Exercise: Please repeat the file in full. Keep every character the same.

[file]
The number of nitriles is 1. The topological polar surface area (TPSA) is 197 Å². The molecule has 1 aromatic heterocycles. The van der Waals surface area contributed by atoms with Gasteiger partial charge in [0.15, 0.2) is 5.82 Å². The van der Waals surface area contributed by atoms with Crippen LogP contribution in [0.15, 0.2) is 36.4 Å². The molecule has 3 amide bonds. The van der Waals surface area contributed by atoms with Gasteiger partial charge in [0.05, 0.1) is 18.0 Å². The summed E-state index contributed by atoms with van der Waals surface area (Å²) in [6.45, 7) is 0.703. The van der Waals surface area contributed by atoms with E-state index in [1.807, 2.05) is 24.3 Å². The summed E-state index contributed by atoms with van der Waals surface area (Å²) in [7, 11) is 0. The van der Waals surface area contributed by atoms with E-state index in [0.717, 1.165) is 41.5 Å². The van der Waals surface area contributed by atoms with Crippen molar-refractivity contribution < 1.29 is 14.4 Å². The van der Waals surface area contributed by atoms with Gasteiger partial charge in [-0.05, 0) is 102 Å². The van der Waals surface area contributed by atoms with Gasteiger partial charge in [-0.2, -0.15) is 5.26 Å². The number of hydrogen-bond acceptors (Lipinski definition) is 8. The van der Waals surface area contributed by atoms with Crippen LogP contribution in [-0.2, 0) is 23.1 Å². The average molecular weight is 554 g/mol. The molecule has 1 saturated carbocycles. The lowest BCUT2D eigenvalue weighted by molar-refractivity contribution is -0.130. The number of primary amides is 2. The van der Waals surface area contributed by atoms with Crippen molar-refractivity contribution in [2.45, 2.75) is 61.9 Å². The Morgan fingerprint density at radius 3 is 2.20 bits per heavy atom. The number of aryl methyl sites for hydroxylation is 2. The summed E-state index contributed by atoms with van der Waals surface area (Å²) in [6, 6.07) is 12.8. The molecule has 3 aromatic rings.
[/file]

The number of nitriles is 1. The topological polar surface area (TPSA) is 197 Å². The molecule has 1 aromatic heterocycles. The van der Waals surface area contributed by atoms with Gasteiger partial charge in [0.15, 0.2) is 5.82 Å². The van der Waals surface area contributed by atoms with Crippen LogP contribution in [0.15, 0.2) is 36.4 Å². The molecule has 3 amide bonds. The van der Waals surface area contributed by atoms with Gasteiger partial charge in [0.05, 0.1) is 18.0 Å². The summed E-state index contributed by atoms with van der Waals surface area (Å²) in [6.45, 7) is 0.703. The van der Waals surface area contributed by atoms with E-state index in [1.807, 2.05) is 24.3 Å². The summed E-state index contributed by atoms with van der Waals surface area (Å²) in [7, 11) is 0. The van der Waals surface area contributed by atoms with E-state index in [0.717, 1.165) is 41.5 Å². The van der Waals surface area contributed by atoms with Crippen molar-refractivity contribution < 1.29 is 14.4 Å². The van der Waals surface area contributed by atoms with Gasteiger partial charge in [-0.05, 0) is 102 Å². The van der Waals surface area contributed by atoms with Gasteiger partial charge in [-0.2, -0.15) is 5.26 Å². The number of hydrogen-bond acceptors (Lipinski definition) is 8. The van der Waals surface area contributed by atoms with Crippen LogP contribution in [-0.2, 0) is 23.1 Å². The average molecular weight is 554 g/mol. The molecule has 1 saturated carbocycles. The lowest BCUT2D eigenvalue weighted by molar-refractivity contribution is -0.130. The number of primary amides is 2. The van der Waals surface area contributed by atoms with Crippen molar-refractivity contribution in [2.45, 2.75) is 61.9 Å². The Morgan fingerprint density at radius 3 is 2.20 bits per heavy atom. The number of aryl methyl sites for hydroxylation is 2. The summed E-state index contributed by atoms with van der Waals surface area (Å²) in [6, 6.07) is 12.8. The molecule has 3 aromatic rings.